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Just Call Me MAM

I wrote MAM's musings weekly for almost 10 years. I began it with the Silver City Sun-News. When the editor who had taken on the column left the paper, I offered it to the Silver City Daily Press, and the editor, Richard Correa, grabbed it. Since early 2001, it appeared every Friday in the Daily Press, with the exception of two times that I recall. I'll update it as new sightings happen, so check regularly.

So MAM's musings has been re-created as Just Call Me MAM with a similar topic and musings about the outdors.

It comprises my observations and my opinion.

By Mary Alice Murphy

I haven't heard frogs in years in our nearby arroyo, but they were sure sounding off this evening.

I guess getting a little over an inch of rain over the past few days has given the frogs something to sing about again.

I took our dog Jackie out for her last business trip. In the still air of evening, I could hear the two-tonal croaking of at least one frog and maybe more than one.

comet neowise 1416Photo Courtesy of Dr. Nicholas Mittica

By Mary Alice Murphy

In case you haven't heard about Comet Neowise, it has shown up in our portion of the sky. It should be around into August before leaving and not showing up for another estimated 7,000 or so years.

So, since I don't expect to be around next time it shows up, yesterday evening I stayed up late, beyond my normal bedtime. I knew it would need to be pretty dark before I could see the comet.

By Mary Alice Murphy

Well, it wasn't actually midnight, but I like alliteration.

This time of year, with the windows open at night to let in cooler air, I often hear deer clomping around on the gravel around our fruit trees.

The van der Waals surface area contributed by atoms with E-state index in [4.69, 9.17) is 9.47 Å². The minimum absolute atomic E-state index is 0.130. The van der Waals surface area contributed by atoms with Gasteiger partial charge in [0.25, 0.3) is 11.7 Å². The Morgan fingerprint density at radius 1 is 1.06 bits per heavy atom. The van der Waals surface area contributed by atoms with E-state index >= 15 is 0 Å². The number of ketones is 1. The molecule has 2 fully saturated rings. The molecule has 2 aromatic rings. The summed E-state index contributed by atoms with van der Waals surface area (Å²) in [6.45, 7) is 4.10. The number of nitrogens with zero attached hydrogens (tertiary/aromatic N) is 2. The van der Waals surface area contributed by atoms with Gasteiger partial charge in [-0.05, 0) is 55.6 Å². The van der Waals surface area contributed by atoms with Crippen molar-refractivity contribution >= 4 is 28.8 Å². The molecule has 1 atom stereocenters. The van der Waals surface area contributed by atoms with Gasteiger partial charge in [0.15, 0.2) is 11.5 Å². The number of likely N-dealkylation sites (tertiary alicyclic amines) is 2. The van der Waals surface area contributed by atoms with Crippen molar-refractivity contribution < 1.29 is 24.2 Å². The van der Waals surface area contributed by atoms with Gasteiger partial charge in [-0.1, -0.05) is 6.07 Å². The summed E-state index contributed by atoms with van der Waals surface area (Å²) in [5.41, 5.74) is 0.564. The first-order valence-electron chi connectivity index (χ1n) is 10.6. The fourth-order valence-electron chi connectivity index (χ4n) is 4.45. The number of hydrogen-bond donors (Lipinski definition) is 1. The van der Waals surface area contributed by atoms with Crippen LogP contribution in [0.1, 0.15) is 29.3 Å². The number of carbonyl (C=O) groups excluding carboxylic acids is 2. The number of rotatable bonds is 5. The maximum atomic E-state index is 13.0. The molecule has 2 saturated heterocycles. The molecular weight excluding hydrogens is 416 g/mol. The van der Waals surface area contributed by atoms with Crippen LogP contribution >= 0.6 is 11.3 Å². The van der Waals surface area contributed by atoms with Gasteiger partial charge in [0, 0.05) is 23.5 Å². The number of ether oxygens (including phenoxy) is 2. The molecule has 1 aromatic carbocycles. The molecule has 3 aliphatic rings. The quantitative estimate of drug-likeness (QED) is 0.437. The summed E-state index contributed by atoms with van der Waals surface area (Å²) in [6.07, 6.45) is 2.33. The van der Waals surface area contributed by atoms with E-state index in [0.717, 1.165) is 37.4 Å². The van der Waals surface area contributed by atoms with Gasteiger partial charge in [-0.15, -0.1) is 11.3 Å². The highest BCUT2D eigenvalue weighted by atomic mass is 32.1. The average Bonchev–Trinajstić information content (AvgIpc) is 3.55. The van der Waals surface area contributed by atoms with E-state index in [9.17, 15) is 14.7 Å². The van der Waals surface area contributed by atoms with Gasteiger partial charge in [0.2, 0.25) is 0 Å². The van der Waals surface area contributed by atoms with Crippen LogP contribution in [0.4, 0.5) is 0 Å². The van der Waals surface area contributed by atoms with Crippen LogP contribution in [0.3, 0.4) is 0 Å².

But last night, around 1:30 a.m., I heard something different. Not the usual hooves, but more like the scritch of toenails.

Then I heard more weird sounds, this time coming from the plum tree.

Hope and Hank Williams, Jr. at Emory Pass

Text and Photos by Roberta Brown

ihxs6jtbroote04tvwbtcgIt's a truism that teachers learn as much from their students as their students learn from them, and sometimes more. Today, on a drive to Emory Pass, I remembered a student who graduated a few years back, and wondered how he was doing. He was an older student who had returned to college, was extremely excited to be there, and unlike some younger ones who take a while to feel comfortable in college courses, he settled in quickly, writing freely about his life and experiences.

We Are All the Lady of Shalott
Guest column by Roberta Brown

For the past few weeks, other than working from home, I have been transfixed by the unfolding story of the pandemic that has changed nearly everything. While not working, I watched or read the news, growing sadder each day. Then, this morning, while teaching a class by means of the videoconferencing software Zoom, something in me shifted.

My students and I were reading Alfred, Lord Tennyson's Lady of the Shalott which tells the story of a maiden trapped in a tower by a curse; if she looks out the window or leaves the tower, "the curse [will] come upon her." In a mirror that she uses to weave tapestries, she at least is able to see reflections of the world, and is so enamored with them, that she weaves these reflected scenes into art. People in all stations of society from the gallant knights of Camelot, to the clergy, schoolchildren, and lovers walking on the road, and farmers working in the fields are reflected in the Lady of Shalott's weaving mirror. The turning point in the poem arrives when The Lady of Shalott realizes that she is "half sick of shadows" and decides to risk the curse. She looks out the window, her mirror cracks, she ventures outside and eventually dies, but not before living on her own terms for at least a brief time.

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